So if the Fed raises interest rates, how much and how soon will that contribute to inflation? For another project, I went back to classic Valérie Ramey criticism. Here is his replica and update of two classic estimates:
The left side tells us what the fed funds rate typically does after the Fed raises it. The right shows the effect of the rate hike on level of the CPI. Inflation is the slope of the curve. The horizontal axis represents quarters. The top panel uses vector autoregression. The bottom panel uses the Romer and Romer reading of the Fed minutes to isolate a monetary policy shock.
Upper pane (VAR): Multiplying by 10, a 2 percentage point rise in the fund rate (blue dash) could reduce cumulative inflation by one percentage point in three years (12 quarters) before it hits. runs out of steam. The black line is the most promising, but this is essentially the experience of 1980. Yet, multiplying by 5, a 2 percentage point increase in the fund rate only lowers inflation by half a percent during these first three years (12 quarters), although after 10 years (40 quarters) you get a full reduction in the price level.
Bottom panel (Narrative): In the black and red lines that include the 1980 shock, a 3% rise in interest rates produces no noticeable fall in inflation for the first three years. 10 years later, the price level is 4% lower, but this represents a reduction of 0.4% per year in inflation. The blue lines that exclude 1980 show a plausible shock of longer duration, but a 1% higher interest rate produces only a 1% lower price level in 10 years, or 0.1% per year.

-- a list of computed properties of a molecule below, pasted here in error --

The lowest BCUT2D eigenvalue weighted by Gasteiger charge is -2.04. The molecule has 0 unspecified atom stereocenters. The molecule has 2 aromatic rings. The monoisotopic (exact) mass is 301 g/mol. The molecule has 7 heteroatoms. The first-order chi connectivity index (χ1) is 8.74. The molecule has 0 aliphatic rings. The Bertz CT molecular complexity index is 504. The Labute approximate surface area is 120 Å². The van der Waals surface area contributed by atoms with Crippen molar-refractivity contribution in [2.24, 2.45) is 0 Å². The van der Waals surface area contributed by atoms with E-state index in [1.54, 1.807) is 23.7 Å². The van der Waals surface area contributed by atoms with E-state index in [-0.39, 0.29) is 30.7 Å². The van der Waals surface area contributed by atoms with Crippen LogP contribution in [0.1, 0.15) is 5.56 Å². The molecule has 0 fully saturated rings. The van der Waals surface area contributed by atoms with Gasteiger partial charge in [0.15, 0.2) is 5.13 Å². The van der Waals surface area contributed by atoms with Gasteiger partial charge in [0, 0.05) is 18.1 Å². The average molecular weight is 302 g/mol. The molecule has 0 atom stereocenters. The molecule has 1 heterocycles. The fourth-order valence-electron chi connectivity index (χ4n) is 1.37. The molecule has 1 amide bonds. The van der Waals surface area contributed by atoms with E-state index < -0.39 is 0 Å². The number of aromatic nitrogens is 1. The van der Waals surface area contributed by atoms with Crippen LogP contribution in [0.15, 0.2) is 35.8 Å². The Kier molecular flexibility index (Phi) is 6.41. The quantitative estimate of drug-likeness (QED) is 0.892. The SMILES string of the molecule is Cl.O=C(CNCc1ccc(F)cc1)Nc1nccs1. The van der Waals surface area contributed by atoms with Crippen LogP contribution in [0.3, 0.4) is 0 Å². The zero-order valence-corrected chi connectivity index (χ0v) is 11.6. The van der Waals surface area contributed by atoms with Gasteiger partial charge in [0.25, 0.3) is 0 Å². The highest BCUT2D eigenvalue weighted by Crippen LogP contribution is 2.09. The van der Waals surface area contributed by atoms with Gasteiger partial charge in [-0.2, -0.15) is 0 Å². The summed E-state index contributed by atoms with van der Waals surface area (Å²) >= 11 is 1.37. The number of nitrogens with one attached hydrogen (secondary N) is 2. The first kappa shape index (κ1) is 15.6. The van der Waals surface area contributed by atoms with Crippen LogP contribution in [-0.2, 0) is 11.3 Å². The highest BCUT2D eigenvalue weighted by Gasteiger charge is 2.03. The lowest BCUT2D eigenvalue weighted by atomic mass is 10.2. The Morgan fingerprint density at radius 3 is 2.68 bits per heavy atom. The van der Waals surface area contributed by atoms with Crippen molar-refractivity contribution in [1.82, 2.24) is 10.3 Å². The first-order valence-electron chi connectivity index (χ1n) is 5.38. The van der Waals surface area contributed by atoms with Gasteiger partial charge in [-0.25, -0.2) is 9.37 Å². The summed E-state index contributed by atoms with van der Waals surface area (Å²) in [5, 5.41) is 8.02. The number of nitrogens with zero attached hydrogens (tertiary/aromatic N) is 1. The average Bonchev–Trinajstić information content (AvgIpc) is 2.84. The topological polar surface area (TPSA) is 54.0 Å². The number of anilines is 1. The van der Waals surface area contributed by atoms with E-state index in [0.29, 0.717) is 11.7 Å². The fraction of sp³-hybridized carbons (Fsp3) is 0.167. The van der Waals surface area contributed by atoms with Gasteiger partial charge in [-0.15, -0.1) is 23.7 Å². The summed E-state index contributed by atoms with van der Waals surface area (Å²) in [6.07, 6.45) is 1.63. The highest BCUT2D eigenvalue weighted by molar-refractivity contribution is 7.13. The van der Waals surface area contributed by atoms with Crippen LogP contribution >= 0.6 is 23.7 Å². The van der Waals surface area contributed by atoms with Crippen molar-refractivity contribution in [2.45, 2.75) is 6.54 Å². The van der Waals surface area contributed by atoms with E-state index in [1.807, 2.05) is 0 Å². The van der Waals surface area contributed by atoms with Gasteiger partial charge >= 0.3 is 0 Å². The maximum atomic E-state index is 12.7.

The problem is the short-lived Phillips curve, which I emphasized in my WSJ op-ed. In VARs, the Fed is pretty good at inducing a recession. Here are the effects of Romer-Romer shocks on output and unemployment:
It’s just that inducing recessions isn’t particularly effective in reducing inflation.
And I chose beautiful graphics. Many estimates do not find any effect on inflation or even positive:
No theory today, just facts. This is the empirical basis for the idea that the Fed can quickly stop inflation by raising interest rates. The underlying machinery has done its best for 50 years on the subject to separate causality from correlation and to insulate Fed actions from other influences on inflation. Perfect, no, but that’s what we have.
Maybe relying on the Fed to stop inflation on its own isn’t such a good idea. And I don’t have any more Jaws and WIN buttons in mind.
Editor’s note: The summary bullet points for this article were chosen by the Seeking Alpha editors.